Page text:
Most of the world, including most social democratic governments, have backed fresh elections. Only the most anti-Western states – Cuba, Russia, Venezuela – have come out for Morales.

You can probably guess which side Jeremy Corbyn is on. Precisely as he did over Venezuela nine months ago, he has broken with the mainstream international Left in order to back a Marxist who had dispensed with free elections.

Here is how he greeted the end of the dictatorship: “To see @evoespueblo who, along with a powerful movement, has brought so much social progress forced from office by the military is appalling. I condemn this coup against the Bolivian people and stand with them for democracy, social justice and independence.” (Incidentally, Morales’s Twitter handle – “Evo Is The People” – tells you everything you need to know about the megalomania of these socialist revolutionaries, their belief that almost anything can be justified in the name of The People.)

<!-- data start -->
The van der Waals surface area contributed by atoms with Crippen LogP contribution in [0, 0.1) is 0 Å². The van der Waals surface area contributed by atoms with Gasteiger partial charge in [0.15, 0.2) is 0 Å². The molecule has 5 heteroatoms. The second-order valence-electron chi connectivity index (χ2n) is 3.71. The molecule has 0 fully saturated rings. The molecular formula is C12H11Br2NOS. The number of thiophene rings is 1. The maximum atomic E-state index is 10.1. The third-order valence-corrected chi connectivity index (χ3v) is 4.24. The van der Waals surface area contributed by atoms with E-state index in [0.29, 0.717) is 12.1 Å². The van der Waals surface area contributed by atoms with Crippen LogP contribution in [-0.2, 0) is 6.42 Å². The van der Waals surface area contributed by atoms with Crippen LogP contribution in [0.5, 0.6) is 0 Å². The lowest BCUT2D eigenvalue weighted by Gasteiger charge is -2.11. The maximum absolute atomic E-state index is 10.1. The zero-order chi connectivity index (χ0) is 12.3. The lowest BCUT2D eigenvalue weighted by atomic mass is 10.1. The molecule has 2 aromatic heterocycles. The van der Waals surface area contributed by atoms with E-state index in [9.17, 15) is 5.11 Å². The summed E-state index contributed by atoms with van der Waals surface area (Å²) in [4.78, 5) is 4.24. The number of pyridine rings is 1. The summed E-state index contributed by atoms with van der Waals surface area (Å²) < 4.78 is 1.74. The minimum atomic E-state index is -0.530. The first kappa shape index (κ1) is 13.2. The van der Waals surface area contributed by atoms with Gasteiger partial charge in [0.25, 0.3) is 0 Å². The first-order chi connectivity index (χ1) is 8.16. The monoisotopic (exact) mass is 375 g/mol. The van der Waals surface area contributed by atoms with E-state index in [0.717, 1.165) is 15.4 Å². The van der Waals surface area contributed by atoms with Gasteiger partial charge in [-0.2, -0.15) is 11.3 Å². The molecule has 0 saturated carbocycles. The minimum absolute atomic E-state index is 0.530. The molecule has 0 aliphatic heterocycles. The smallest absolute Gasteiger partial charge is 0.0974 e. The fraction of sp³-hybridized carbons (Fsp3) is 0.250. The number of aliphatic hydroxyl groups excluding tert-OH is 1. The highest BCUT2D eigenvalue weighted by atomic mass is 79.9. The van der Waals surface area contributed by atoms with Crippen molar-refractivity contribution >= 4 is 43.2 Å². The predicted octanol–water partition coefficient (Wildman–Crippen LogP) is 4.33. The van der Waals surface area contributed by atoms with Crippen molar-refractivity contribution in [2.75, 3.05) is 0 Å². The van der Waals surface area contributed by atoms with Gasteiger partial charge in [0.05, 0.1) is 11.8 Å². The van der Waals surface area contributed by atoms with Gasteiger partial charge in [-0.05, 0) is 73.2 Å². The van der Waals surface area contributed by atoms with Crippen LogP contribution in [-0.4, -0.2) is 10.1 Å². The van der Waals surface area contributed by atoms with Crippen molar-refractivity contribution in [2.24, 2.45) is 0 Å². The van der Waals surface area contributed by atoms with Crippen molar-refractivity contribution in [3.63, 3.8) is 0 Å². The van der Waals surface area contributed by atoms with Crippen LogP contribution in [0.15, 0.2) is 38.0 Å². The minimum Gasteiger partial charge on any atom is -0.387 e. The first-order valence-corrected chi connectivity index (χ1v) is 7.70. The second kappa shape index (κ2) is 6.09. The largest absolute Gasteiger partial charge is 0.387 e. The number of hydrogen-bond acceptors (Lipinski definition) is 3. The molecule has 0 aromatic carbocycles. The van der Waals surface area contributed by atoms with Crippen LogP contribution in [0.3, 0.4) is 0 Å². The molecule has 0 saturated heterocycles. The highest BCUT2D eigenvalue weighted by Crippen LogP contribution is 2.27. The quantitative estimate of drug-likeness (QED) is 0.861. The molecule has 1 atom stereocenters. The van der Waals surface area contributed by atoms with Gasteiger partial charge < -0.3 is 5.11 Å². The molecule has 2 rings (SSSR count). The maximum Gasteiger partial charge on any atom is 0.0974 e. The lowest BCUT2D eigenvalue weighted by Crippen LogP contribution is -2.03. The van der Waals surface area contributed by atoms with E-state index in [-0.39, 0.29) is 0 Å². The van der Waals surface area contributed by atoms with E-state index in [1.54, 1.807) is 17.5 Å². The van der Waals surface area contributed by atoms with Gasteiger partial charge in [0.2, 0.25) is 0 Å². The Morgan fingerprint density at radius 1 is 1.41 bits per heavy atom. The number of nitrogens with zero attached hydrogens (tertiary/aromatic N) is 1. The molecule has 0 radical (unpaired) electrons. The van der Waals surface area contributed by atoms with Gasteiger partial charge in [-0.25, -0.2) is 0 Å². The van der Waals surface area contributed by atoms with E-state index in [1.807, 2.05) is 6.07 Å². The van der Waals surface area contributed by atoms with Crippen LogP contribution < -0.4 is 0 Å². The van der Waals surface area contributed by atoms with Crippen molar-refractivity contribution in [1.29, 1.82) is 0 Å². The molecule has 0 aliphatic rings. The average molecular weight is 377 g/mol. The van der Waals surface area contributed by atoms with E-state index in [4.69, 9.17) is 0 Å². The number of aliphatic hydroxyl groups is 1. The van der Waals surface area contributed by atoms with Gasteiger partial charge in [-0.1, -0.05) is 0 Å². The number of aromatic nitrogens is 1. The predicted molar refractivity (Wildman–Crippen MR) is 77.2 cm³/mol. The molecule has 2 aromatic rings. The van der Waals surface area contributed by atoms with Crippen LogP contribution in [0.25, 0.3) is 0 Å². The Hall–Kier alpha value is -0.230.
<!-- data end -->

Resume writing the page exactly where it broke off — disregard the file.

While mainstream Labour MPs, looked on uncomfortably, Momentum repeated its jejune nostrums: “The imperialist coup against him must be condemned. Full solidarity with the Bolivian people in their struggle for sovereignty, justice and democracy.”

In truth, Corbyn is closer to the Chavista autocrats than to European socialists. He sides wholeheartedly and unquestioningly with any Leftist regime, however oppressive its policies and however wretched its people, provided it is sufficiently anti-American.

His attitude ought to worry us. I mean that literally: it ought to make us frightened. Castro, Velasco, Chávez, Morales – all believed that the end justified the means, that the revolution mattered more than the ballot box, that ordinary people should not be allowed to undermine The People. These men are Corbyn’s heroes, his inspiration. Never once has he argued that their contempt for democracy undermines their legitimacy.

What makes you think he’d be any different if he came to office here? Look at the way he has entrenched himself in the Labour Party, removing his critics and entrenching his allies so as to make himself impossible to remove. Can you be certain he’d behave any differently as Prime Minister? Really?